The marshes along the Ohio shore of Lake Erie represent less than ten percent of the vast wetlands that were there two hundred years ago. Virtually unknown outside the region and, indeed, little known even by area residents, the western Lake Erie marshes are among the most mysterious, beautiful, and vulnerable of all the wild lands remaining in Ohio. Constantly threatened throughout the years with destruction by high lake waters or human enterprises, they have been critically important to the large populations of migrating waterfowl, raptors, and songbirds that twice a year face the treacherous air currents above the lake.
This book explores both the human and natural history of the marshes between Toledo and Port Clinton, Ohio. The author, Louis Campbell is the acknowledged authority on the birds of the Toledo area. Mr. Campbell began weekly birding trips to the marshes in the 1920’s, carefully recording his observations. His discerning eye and inquiring mind have accumulated a wealth of information, presented here in a style that is comfortably conversational, whether the subject is glacial moraines, nesting eagles, or a drunken meadow mouse.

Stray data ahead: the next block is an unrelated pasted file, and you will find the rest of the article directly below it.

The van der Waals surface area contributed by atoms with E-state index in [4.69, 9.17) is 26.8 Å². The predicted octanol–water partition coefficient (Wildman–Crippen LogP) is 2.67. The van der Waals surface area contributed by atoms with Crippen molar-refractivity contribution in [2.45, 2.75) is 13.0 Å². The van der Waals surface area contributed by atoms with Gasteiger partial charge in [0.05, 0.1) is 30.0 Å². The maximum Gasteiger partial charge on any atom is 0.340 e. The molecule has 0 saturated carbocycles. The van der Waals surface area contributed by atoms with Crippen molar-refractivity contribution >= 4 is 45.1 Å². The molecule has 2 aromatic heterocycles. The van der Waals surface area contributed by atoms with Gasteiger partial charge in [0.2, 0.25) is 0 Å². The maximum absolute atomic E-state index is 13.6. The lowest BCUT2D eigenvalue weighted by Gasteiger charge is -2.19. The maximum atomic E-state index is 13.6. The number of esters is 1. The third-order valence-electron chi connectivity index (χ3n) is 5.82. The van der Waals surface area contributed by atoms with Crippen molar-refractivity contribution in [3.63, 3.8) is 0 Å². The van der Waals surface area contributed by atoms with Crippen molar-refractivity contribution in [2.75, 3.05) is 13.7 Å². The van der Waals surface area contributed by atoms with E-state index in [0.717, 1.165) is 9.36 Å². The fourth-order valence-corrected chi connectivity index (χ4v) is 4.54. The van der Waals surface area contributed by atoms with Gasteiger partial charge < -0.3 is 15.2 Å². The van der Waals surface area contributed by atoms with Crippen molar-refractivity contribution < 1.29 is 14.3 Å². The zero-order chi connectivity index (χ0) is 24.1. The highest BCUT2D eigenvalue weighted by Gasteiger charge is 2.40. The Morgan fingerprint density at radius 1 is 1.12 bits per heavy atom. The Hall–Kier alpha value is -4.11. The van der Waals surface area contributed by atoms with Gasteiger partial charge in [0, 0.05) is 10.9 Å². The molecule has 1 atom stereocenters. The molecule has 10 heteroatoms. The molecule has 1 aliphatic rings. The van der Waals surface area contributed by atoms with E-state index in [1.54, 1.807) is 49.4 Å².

The book begins with an almanac, a celebration of marsh life throughout the year, enriched by personal experiences. Mr. Campbell’s encounters include a pair of bloodthirsty shrews, a roguish gallery of courting waterfowl, and a rhythm-challenged bittern. He invites the reader to share the risky pleasures of punting and the eerie night sounds of the marsh in May.
Part II describes the history of the low-lying marshes from the Ice Age to the present, as they were transformed into drained, flood-plagued farmland then to drought-and flood-plagued private hunting clubs, and finally to government-protected marshes sealed off by huge dikes from the gift and the threat of Lake Erie. Readers of this book will never again take these wetlands for granted.
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One of our nation’s newest parks stretches along Lake Michigan across 14 miles of windswept beach between Gary and Michigan City in Northern Indiana. Dune Country explains for the first time in terms everyone can understand why the plant and animal succession and the rich variety of natural habitats there are so unique. Now Daniel has added a section on the geology of the area so that hikers will be able to identify formations that can be seen on a field trip.In
The Hocking Valley Railway was once Ohio’s longest intrastate rail line, filled with a seemingly endless string of coal trains. Although coal was the main business, the railroad also carried iron and salt. Despite the fact that the Hocking Valley was such a large railroad, with a huge economic and social impact, very little is known about it.The
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